A Worthy Journey

| By Dori Miller |

Atlanta Magazine had just named me a Georgia Super Lawyer, an attorney in the top 5% of attorneys in the state of Georgia. Why did I feel so empty and out of balance? What was wrong with me? I was the Managing Partner of one of the largest boutique estate planning and business law firms in Atlanta. I was responsible for other partners (all men – all older!), associates, and support staff. Then it occurred to me, what if I miss my life… my purpose?

Dori Miller

Dori Miller

I was a manager. If I wanted to make an impact, I needed to become a leader. If I wanted a legacy, I needed to develop and lead leaders. I had to lead me first. President Harry Truman said, “You cannot lead others until you first lead yourself.” This journey became more a search of ‘who-to-be’ than ‘what-to-do.’

To lead yourself well means you hold yourself to a higher level of accountability than others do. You always do what is right, which requires character and self-discipline. You decide what major choices (such as health, priorities, attitude, etc.) are important to you then you discipline yourself to follow through on your promises to yourself.

For example, if you promise yourself that you will exercise today; you exercise. If you promise yourself you will be on time; you are on time. You keep promises to yourself even when you don’t feel like it. Then when a defining moment happens in your life, you have already decided what is important and who you are so you can focus on the situation. To do otherwise is a set up to do or say things we regret or to miss opportunities. How we do anything is how we do everything. You take responsibility and become the kind of person you respect so that you can earn the trust of others.

The journey from business lawyer to the business of helping others set up businesses required the shift in me from achiever to leader. I slowly learned that you don’t choose to lead; you ‘become’ to lead. First, I had to learn how to follow well. Bishop Fulton J. Sheen said, “Civilization is always in danger when those who have never learned to obey are given the right to command.”

I had to be willing to seek and accept advice from others. I had to become the student, while developing patience for the process and others. As John Maxwell said, “…the point of leading is not to cross the finish line first. It’s to take people across the finish line with you.”

Leadership is essentially influence. For me to influence others, I had to add value to their lives. I had to roll up my sleeves and learn to mentor, coach, shepherd, encourage, support, inspire, impart vision, comfort, challenge, teach, and model. If you put these words in a word cloud what comes out are three fundamentals:

1. Serve 2. Inspire 3. Teach

I had to become the kind of person who could serve, inspire, and teach, as described by leader and author, David Beavers. As I was busy telling people, I got to learn that what most people want is to be listened to, respected and understood. I had to listen to the why behind the words and to hear their passions, hopes, and dreams.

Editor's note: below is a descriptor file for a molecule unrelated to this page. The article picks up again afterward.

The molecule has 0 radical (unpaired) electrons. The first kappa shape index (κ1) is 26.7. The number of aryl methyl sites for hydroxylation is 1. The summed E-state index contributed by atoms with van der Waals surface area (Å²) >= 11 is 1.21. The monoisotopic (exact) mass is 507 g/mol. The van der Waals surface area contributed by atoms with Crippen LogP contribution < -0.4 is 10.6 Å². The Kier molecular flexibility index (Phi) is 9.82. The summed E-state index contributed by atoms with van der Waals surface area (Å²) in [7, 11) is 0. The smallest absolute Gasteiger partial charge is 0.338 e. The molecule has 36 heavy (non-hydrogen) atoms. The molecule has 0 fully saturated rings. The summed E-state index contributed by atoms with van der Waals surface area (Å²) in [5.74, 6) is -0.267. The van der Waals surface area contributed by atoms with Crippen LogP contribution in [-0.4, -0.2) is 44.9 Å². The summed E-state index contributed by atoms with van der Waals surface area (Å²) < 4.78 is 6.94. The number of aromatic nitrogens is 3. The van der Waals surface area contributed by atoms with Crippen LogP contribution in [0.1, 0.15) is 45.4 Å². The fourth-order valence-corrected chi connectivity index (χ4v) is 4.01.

What a leader does is to help discover others’ strengths and uniqueness, and then encourage them to develop them. The greater the ability a person has, the greater the potential for improvement, which is where the focus should be rather than working hard on the weaknesses. It is important, however, to challenge others to work out of their comfort zone, but not out of their strength zone, as John Maxwell refers to it.

Leaders don’t change people. Rather, they become change agents. They inspire others to have confidence in themselves to change and become their best. They enlarge others. Author Dale Galloway says, “The growth and development of people is the highest calling of a leader.”

Some people will change; some won’t. As Jim Rohn said, “Good people are found, not changed. They change themselves, but, you can’t change them. If you want motivated people, you have to find them, not motivate them.”

People don’t grow automatically. You have to be intentional to grow, which means we need a plan for personal growth. I model and share my plan, which is to read a personal growth book for 15 minutes each morning, five days a week and listen to a personal growth CD whenever I am in my car. I heard Charlie ‘Tremendous’ Jones say, “Your life will be the same five years from now except for the people you meet and the books you read.”

I then capture significant ideas from the books and CDs in a journal. I learned from author and coach, Tommy Newberry, to invest 90 seconds every evening to reflect on my day and record positive experiences, improvements, compliments, good times, achievements, ‘ah-has’ (which can be lessons learned) to wire my brain before sleep for positive solution seeking.

At the end of the week, I reflect on three questions:

1. What has been working?
2. What hasn’t been working?
3. What will I do differently?

The purpose of leadership is to take others where they couldn’t go on their own and to help them see and be the best version of themselves. On my own, what I could accomplish was insignificant. Learning to become a person who can serve, inspire and teach others to be their best is a worthy journey. Instead of missing my life, I am intentionally serving, inspiring, and teaching.


Dori Miller is a former law partner in Lefkoff, Duncan, Grimes, Miller & McSwain, PC, in Atlanta, GA. She’s a summa cum laude graduate of Mercer University in Macon, GA, with a Juris Doctorate. Atlanta Magazine designated Dori as a Georgia Super Lawyer. Dori now helps others create their own successful business through the JuicePlus+ Company as a National Marketing Director. She also serves on the board for the Transylvania Community Arts Council.

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